I am so pleased to welcome Kelli McMillan, a clinical counsellor whose website “Catapult Solutions” is one of the programs featured under our growing sidebar of related services for vets and their families. Kelli’s contributions will be presented on this page. Today she helps current armed forces members who must leave their families on a mission understand how their children feel, why they behave the way they do and how they can better handle these painful separations.
October 2010 – Psychological Kevlar for the Family
Deployment and Reunion: Taking Care of Your Children — Taking Care of You
Regardless of the hard work you put into preparing for deployments, often there is simply no way of fully preparing for the moment you say goodbye and the days that follow. Throughout the deployment phase, try to focus on the positives of separation. The initial adjustment period might seem endless, but military families make adjustments that often lead to new sources of strength, support, maturity and independence.
A Child’s Signs of Stress
Deployment is a time of immense change and adjustment. Even with the best preparation, parents may not prevent their children from feeling stress after a parent’s departure. Younger children may not fully understand why their parent is gone; older kids who do understand Mom or Dad’s job may still become resentful to one or even both parents. Sudden and often prolonged changes in your child’s behaviour may be a response to deployment of a parent. Here is a list of common age-specific signs of stress in children and youth:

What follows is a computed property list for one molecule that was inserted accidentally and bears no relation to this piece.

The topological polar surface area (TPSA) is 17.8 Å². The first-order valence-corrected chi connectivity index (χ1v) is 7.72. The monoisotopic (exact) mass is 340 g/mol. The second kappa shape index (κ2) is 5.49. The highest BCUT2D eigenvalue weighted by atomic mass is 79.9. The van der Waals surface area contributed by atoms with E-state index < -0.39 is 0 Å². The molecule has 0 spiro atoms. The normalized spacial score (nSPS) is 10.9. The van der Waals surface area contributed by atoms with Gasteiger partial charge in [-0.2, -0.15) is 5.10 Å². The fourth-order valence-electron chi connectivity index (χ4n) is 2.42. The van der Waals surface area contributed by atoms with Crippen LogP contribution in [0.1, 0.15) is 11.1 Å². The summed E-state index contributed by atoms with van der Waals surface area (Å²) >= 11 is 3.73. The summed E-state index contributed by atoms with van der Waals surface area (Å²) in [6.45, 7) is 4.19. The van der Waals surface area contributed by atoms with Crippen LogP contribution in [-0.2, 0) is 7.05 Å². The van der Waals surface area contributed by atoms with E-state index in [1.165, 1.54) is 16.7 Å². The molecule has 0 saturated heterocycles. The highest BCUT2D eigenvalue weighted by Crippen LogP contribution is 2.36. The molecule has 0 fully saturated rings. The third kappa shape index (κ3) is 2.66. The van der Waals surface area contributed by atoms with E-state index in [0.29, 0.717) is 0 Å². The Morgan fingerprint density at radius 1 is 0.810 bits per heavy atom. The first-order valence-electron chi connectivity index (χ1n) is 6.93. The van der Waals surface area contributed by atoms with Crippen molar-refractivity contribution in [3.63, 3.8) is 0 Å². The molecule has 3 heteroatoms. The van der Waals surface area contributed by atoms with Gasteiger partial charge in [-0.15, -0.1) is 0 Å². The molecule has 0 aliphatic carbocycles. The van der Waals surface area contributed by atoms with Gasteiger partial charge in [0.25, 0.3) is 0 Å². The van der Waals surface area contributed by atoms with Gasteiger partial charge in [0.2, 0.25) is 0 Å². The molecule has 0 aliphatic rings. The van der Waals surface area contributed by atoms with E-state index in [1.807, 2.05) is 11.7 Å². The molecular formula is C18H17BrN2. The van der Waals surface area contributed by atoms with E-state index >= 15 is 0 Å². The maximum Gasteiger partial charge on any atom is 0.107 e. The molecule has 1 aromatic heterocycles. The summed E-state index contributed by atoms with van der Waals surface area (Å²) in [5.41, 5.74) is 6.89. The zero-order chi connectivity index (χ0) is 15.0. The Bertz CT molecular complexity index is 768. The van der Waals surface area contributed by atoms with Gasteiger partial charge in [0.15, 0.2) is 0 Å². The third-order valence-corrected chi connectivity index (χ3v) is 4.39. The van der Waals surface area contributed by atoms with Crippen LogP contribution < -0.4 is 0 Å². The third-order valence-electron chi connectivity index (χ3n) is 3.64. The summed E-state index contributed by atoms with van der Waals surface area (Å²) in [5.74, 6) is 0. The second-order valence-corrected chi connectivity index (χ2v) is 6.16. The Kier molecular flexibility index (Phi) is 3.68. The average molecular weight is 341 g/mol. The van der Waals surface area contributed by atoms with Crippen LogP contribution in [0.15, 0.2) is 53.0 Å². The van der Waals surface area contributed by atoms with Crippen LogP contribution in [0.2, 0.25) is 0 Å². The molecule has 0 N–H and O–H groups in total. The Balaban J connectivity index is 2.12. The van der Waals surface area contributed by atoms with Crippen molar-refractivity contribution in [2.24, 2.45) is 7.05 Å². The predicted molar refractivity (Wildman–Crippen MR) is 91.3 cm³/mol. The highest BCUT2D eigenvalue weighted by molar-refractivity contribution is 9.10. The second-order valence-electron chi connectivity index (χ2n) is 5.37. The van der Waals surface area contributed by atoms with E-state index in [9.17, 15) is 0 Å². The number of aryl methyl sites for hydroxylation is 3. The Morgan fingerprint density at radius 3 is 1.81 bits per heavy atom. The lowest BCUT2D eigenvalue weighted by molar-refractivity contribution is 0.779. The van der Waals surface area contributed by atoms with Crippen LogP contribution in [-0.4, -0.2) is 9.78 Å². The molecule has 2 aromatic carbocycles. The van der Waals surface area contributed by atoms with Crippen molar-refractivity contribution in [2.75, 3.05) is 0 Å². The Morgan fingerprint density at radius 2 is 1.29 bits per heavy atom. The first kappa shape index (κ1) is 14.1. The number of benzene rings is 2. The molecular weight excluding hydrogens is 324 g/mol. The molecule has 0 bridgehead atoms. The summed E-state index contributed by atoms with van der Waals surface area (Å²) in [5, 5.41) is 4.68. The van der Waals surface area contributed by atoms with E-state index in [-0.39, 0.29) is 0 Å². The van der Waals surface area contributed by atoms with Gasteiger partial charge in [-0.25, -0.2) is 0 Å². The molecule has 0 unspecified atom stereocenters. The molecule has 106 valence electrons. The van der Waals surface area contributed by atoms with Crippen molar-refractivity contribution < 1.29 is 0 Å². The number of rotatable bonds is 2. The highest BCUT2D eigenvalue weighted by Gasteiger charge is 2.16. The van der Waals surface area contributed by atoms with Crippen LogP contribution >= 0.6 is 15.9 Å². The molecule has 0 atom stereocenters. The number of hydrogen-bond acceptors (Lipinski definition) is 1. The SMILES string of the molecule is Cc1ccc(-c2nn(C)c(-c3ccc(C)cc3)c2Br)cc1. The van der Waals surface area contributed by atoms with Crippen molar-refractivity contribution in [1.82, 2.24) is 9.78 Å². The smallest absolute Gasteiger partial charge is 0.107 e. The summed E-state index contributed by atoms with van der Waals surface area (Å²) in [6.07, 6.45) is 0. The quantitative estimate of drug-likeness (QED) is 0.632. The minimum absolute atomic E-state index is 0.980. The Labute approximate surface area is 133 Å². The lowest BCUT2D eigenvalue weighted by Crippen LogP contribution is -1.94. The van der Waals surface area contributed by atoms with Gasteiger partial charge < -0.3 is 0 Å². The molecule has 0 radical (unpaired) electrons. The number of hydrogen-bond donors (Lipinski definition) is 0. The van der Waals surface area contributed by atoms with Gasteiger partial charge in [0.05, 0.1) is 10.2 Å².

|A Child’s Signs of Stress|
|Infants||< 1 yr||Refuses to eat||Listless||Holding, nurturing|
|Toddlers||1-3 yrs||Cries, tantrums||Irritable, sad||Increased attention, holding, hugs|
|Preschool||3-6 yrs||Potty accidents, clingy||Irritable, sad||Increased attention, holding, hugs|
|School Age||6-12 yrs||Whines, body aches||Irritable, sad||Spend time together, maintain routines|
|Teenagers||12-18 yrs||Isolates, defiance, high risk behavior||Anger, apathy||Patience, limit-setting, counseling|
Helping Children Cope with Deployments and Reunions
The aforementioned chart illustrates provides general signs of stress for various age ranges yet it is important to remember that a child’s maturity level is not necessarily commensurate with chronological age. Here is a list of more specific behaviours you might expect when a child is struggling with separation anxiety and deployment related concerns:
Preschool- or Kindergarten-Age Children: Increased clinginess, unexplained crying, increased aggressiveness toward people or things, becoming withdrawn, sleep difficulties, and changes in eating patterns.
School-Age Children: Any of the signs above. Increased complaints about stomachaches or headaches, increased irritability, problems at school with grades, teachers, peers, or anger toward the at-home parent.
Adolescents and Teenagers: Any of the signs above, acting out at home, school, with the law, low self-esteem; self-criticism, anger over small things, loss of interest in sports, clubs, hobbies, friends, experimenting with drugs, alcohol and sex.
What Your Child Needs…
Children going through deployment often worry about the separating parent, the at-home parent and themselves. Taking care of your child physically and emotionally can help him or her cope until the deployed parent returns: